In part, Vignarajah writes, this is because Rosenstein took a pragmatic approach to fighting crime in Maryland (often by taking a less draconian approach to low-level drug and immigration offenses than the one the Department of Justice is taking under Sessions now).
But Vignarajah also points out a trait of Rosenstein’s that’s particularly interesting in light of the role he’s assumed at the DOJ now — his eagerness to demonstrate that no one, including law enforcement officials themselves, is above the law:
Nor did Rosenstein ever doubt the need to crack down on police misconduct. As US attorney, Rosenstein prosecuted individual cases of corrupt cops across the state. For years, he also pursued sweeping indictments that exposed systemic wrongdoing by law enforcement. They ranged from extortion charges in 2011 against city officers who, for a kickback, funneled accident victims to select towing operators, to a racketeering conspiracy in 2013 involving prison guards who were in bed with inmates (literally and figuratively). Currently pending are allegations against seven police officers accused of falsifying arrests and stealing money and drugs from arrestees.
Thanks to careful, painstaking investigations like these, Rosenstein has managed to preserve excellent relations with local law enforcement while at the same time bringing corrupt officials to justice. These cases also sent an important, unmistakable signal to the community that wearing a badge is not a license to break the law.
To people who were concerned about the Trump administration’s commitment to the rule of law above ideology, partisanship, and personal gain, Rosenstein’s appointment was a relief to some — and could wind up being crucial to the role moving forward. “It surprises me that they didn’t pick somebody who was more partisan,” Philip Heymann told the Guardian’s Lois Beckett in March. Heymann taught Rosenstein at Harvard and served with him in President Bill Clinton’s Department of Justice.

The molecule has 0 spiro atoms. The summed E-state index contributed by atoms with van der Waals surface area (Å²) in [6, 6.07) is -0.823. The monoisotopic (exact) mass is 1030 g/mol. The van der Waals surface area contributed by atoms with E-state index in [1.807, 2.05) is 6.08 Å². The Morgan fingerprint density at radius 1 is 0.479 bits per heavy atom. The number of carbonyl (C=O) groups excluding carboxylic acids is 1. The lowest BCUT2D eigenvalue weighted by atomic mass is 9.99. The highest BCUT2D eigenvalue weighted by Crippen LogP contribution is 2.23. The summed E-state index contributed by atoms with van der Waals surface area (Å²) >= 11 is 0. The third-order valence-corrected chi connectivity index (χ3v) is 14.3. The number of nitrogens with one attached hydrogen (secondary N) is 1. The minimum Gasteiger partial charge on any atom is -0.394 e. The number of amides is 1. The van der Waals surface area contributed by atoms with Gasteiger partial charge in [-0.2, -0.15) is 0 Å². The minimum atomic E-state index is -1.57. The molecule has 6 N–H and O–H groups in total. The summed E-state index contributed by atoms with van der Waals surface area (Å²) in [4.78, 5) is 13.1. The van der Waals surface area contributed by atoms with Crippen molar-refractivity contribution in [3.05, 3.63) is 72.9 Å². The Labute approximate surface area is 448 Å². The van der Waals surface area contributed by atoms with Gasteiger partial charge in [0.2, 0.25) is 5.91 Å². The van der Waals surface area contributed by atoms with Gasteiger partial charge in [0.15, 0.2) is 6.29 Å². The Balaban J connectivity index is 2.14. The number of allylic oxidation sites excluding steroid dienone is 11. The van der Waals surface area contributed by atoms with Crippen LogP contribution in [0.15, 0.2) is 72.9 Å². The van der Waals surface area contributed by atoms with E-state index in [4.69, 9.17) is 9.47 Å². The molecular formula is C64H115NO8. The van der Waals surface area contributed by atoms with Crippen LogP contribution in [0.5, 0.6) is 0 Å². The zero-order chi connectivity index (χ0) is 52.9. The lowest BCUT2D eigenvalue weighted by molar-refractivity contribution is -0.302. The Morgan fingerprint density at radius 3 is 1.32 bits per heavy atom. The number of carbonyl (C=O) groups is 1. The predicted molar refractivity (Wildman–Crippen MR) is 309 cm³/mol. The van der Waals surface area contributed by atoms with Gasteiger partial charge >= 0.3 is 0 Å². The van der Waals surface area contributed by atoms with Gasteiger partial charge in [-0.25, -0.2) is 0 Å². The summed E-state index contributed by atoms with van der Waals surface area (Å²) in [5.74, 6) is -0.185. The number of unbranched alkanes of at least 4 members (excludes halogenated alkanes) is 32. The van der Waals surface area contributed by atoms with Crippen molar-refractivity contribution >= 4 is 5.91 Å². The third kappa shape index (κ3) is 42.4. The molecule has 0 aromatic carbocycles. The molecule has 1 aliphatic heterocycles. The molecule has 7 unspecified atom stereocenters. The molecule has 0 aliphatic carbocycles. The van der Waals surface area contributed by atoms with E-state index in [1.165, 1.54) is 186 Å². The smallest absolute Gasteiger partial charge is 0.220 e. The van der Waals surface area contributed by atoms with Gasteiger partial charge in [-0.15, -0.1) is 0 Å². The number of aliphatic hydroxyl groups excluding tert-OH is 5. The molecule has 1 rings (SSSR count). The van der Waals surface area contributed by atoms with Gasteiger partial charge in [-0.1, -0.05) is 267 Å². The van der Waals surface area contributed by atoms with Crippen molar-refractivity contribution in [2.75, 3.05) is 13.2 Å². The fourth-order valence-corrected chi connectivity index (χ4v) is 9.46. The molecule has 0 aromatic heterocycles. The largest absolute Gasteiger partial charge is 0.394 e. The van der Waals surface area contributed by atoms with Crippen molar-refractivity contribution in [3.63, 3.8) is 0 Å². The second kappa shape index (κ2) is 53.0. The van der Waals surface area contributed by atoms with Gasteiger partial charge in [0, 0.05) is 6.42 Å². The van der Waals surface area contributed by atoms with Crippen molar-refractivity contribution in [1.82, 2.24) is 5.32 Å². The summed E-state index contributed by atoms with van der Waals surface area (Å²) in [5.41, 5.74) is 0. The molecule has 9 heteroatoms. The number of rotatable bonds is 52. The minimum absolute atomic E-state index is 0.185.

When Sessions stepped aside from the Russia investigation, the Washington Post’s Paul Kane wrote that Rosenstein was as good “as Democrats could hope for.” While some Democrats called for a special prosecutor to take over the investigation, it didn’t stop them from supporting Rosenstein’s confirmation — he was confirmed on a 94-6 vote in late April.
Two weeks later, his signature is on the memo suggesting the firing of Director Comey.
When Rosenstein was nominated, Tricia Bishop, the deputy editorial page editor of the Baltimore Sun, wrote him a plea in the form of a column: “say no to Trump.”
“It's been a few years since I covered federal courts as a reporter, and we were never exactly close,” Bishop wrote, but she felt the need to urge him to protect his reputation. “In general, you’re considered an honorable straight shooter who’s certainly served Maryland well.”
In the column, Bishop warned Rosenstein that his future superiors might be less honorable — and that his own reputation could suffer:
at its core, in this administration, the job would be carrying water for a chain of outsiders who appear to care little about keeping the country's reputation — or indeed the country — intact. Do you really want to link your legacy with theirs?